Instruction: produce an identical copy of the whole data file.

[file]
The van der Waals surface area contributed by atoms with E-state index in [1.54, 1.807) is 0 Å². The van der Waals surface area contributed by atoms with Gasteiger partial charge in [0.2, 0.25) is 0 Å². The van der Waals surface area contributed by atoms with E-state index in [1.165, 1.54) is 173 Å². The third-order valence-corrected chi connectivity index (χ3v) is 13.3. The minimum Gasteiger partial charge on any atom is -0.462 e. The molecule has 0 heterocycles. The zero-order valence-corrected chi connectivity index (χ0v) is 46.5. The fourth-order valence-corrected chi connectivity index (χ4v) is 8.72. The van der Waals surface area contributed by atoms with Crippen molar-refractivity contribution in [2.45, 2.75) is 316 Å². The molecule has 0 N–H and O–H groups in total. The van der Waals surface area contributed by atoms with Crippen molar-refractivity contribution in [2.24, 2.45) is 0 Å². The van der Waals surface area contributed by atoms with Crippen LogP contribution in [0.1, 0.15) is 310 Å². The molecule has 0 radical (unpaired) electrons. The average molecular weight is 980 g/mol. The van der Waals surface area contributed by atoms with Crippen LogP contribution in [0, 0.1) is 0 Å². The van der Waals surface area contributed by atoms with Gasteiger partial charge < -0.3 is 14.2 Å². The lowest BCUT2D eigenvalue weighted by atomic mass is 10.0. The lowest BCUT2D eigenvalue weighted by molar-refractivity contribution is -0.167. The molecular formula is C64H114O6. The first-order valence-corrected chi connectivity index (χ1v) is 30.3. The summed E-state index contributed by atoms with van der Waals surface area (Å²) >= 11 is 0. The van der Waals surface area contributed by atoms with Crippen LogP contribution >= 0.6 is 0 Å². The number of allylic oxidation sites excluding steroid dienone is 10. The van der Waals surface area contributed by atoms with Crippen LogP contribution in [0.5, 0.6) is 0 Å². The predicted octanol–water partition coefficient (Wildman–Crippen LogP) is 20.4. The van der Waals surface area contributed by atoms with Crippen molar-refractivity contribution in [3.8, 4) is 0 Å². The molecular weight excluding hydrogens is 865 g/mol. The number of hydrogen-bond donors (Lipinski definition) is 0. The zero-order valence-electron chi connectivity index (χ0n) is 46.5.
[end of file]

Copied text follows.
The van der Waals surface area contributed by atoms with E-state index in [1.54, 1.807) is 0 Å². The van der Waals surface area contributed by atoms with Gasteiger partial charge in [0.2, 0.25) is 0 Å². The van der Waals surface area contributed by atoms with E-state index in [1.165, 1.54) is 173 Å². The third-order valence-corrected chi connectivity index (χ3v) is 13.3. The minimum Gasteiger partial charge on any atom is -0.462 e. The molecule has 0 heterocycles. The zero-order valence-corrected chi connectivity index (χ0v) is 46.5. The fourth-order valence-corrected chi connectivity index (χ4v) is 8.72. The van der Waals surface area contributed by atoms with Crippen molar-refractivity contribution in [2.45, 2.75) is 316 Å². The molecule has 0 N–H and O–H groups in total. The van der Waals surface area contributed by atoms with Crippen molar-refractivity contribution in [2.24, 2.45) is 0 Å². The van der Waals surface area contributed by atoms with Crippen LogP contribution in [0.1, 0.15) is 310 Å². The molecule has 0 radical (unpaired) electrons. The average molecular weight is 980 g/mol. The van der Waals surface area contributed by atoms with Crippen LogP contribution in [0, 0.1) is 0 Å². The van der Waals surface area contributed by atoms with Gasteiger partial charge < -0.3 is 14.2 Å². The lowest BCUT2D eigenvalue weighted by atomic mass is 10.0. The lowest BCUT2D eigenvalue weighted by molar-refractivity contribution is -0.167. The molecular formula is C64H114O6. The first-order valence-corrected chi connectivity index (χ1v) is 30.3. The summed E-state index contributed by atoms with van der Waals surface area (Å²) >= 11 is 0. The van der Waals surface area contributed by atoms with Crippen LogP contribution >= 0.6 is 0 Å². The number of allylic oxidation sites excluding steroid dienone is 10. The van der Waals surface area contributed by atoms with Crippen LogP contribution in [0.5, 0.6) is 0 Å². The predicted octanol–water partition coefficient (Wildman–Crippen LogP) is 20.4. The van der Waals surface area contributed by atoms with Crippen molar-refractivity contribution in [3.8, 4) is 0 Å². The molecular weight excluding hydrogens is 865 g/mol. The number of hydrogen-bond donors (Lipinski definition) is 0. The zero-order valence-electron chi connectivity index (χ0n) is 46.5.